Prorogation – Dead in a Ditch?

Prorogation – Dead in a Ditch?

Gilson Gray’s Head of Litigation, Rosie Walker, and colleague, Iain Grant, discuss the recent Scottish prorogation case. 

What was the Court Action?

A Court of Session petition was raised by parliamentarians from the SNP, the Liberal Democrats and Labour on 31 July 2019.  The petitioners sought declarator that it was unconstitutional for the Government to advise the Queen to prorogue Parliament with the intention of preventing sufficient time for proper consideration of Brexit. They also sought interdict (injunction) preventing prorogation.

Given the fast-moving events in politics, events somewhat overtook the petition.  On 28 August the Queen, on the advice of the Privy Council, pronounced an order that Parliament is prorogued.  Reacting to this development, the petitioners sought interim interdict preventing prorogation.  This was refused by Lord Doherty on 30 August 2019.

Following a full hearing on 3 September, Lord Doherty also refused the petition itself on the basis that advice to the Queen on the prorogation of Parliament was not justiciable. In other words, the power to advise the Queen on prorogation was a political one and so should not be reviewed by the courts.  Lord Doherty also found that, if the matter was justiciable, the reasons for the advice as disclosed in the Government’s documents were lawful.

The petitioners then appealed to the Inner House (appeal court).  There the Lord President, Lord Brodie and Lord Drummond Young allowed the appeal, declaring that the Order to prorogue Parliament and the subsequent prorogation was illegal and null.

What was being decided?

The main issue raised in the petition was when the prorogation of Parliament by an Order in Council, at the instance of Her Majesty the Queen on the advice of the UK Government, could be subject to review by the court.

The Inner House recognised this involved two questions:-

1. whether prorogation can be judicially reviewed where it is alleged that it has been requested for improper reasons?: and

2. whether an improper motive had been demonstrated in this case?

What was the Petitioners’ case?

These can be summarised as:-

1. Parliamentary sovereignty is fundamental.

2. Prerogative power is limited.

3. Government is politically accountable to Parliament and legally accountable to the courts.

4. The Government has to obey the law as declared by the courts.

5. The rule of law is the ultimate control upon which the constitution is based. The court has to provide an effective remedy against breaches of the constitution.

Interestingly the Petitioners also pointed to the differing constitutional position in Scots and English law, arguing that under Scots law the Government was subordinate to the law, a concept they traced back to the 16th century ie before the Act of Union.

Since the Scottish and English cases are heading to the Supreme Court next week, it will be interesting to see how these differences are dealt with there.

The Lord Advocate’s position

The Lord Advocate is the senior Scottish law officer and principal legal advisor to the Scottish Government.  Not originally a party to the petition, he was granted permission to intervene on 3 September.

Not surprisingly given the Scottish Government’s position on Brexit, he too challenged the legality of prorogation, arguing, It was a cardinal principle of the constitution that the Government was accountable to Parliament.”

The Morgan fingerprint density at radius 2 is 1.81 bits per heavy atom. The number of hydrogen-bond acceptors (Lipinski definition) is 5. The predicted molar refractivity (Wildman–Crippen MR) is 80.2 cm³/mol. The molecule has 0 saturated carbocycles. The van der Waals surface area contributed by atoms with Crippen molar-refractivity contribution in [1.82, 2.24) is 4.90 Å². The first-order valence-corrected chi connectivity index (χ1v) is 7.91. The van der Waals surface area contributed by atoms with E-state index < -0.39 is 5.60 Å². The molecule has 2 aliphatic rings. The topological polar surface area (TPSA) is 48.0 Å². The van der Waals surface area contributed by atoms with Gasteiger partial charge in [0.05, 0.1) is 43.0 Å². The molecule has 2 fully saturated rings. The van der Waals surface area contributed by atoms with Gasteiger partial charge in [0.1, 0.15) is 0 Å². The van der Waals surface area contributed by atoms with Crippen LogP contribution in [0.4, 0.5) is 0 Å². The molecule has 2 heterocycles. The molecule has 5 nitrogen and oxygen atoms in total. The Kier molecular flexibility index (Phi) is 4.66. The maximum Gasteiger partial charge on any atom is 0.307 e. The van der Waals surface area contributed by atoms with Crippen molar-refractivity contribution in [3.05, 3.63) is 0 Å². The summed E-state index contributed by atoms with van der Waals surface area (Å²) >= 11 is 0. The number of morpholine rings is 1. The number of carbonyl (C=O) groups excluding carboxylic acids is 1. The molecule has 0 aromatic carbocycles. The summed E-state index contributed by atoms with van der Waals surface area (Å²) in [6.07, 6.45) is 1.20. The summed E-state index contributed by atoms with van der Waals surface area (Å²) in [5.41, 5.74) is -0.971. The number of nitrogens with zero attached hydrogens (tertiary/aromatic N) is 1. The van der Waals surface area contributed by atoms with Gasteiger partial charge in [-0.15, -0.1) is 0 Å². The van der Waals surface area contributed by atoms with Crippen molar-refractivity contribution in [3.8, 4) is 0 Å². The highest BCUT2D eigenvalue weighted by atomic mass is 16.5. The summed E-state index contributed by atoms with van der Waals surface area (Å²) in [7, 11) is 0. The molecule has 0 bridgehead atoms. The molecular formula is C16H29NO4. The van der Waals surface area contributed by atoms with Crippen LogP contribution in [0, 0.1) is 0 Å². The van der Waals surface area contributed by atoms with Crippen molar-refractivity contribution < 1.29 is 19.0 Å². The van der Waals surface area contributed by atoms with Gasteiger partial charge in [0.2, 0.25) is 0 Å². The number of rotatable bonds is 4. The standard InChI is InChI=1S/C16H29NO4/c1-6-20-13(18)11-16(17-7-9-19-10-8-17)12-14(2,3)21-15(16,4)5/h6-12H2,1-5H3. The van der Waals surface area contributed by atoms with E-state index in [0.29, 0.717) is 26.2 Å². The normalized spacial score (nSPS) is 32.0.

The UK Government’s Arguments

The Government argued:-

  1. that the decision to prorogue was not justiciable i.e. not open to the courts to review;
  2. in any event, the purpose was legitimate, is to prepare for a new legislative programme and Queen’s Speech and to cover the party conferences.
  3. It maintained the issue was one of high policy and politics and not of law.  It maintained that only the Queen could prorogue Parliament and it pointed to wider political considerations, which it said meant the courts should not interfere with Parliamentary proceedings.  It contended that its timetable would afford time both before and after the Queen’s Speech to debate Brexit.

What did the Inner House say?

Each Judge issued an opinion with the lead opinion coming from the Lord President.  The decision was unanimous although the judges all approached matters slightly differently.

The Lord President

The Lord President set out the nature, use and effects of prorogation.  The latter included preventing MPs from debating policy and scrutinising government activity.  He detailed the background from the passing of the European Union (Notification of Withdrawal) Act 2017 through Theresa May’s withdrawal agreement to the recent change of Government.  Finally, he addressed the emergence of the idea of prorogation in the context of the Brexit, which was first discussed in March 2019.

The Lord President held that prerogative decisions may be subject to judicial review.  He recognised that decisions made on the basis of legitimate political considerations alone are not justiciable but the present circumstances differed because the Prime Minister had stated in public that prorogation was for specific reasons i.e. the new legislative programme while the petitioners argued that the true reason was, “to stymie Parliamentary scrutiny of Government action”.  The Lord President held that, “Since such scrutiny is a central pillar of the good governance principle which is enshrined in the constitution, the decision cannot be seen as a matter of high policy or politics. It is one which attempts to undermine that pillar. As such, if demonstrated to be true, it would be unlawful.”

The Lord President held that “the circumstances demonstrate that the true reason for the prorogation is to reduce the time available for Parliamentary scrutiny of Brexit at a time when such scrutiny would appear to be a matter of considerable importance, given the issues at stake.”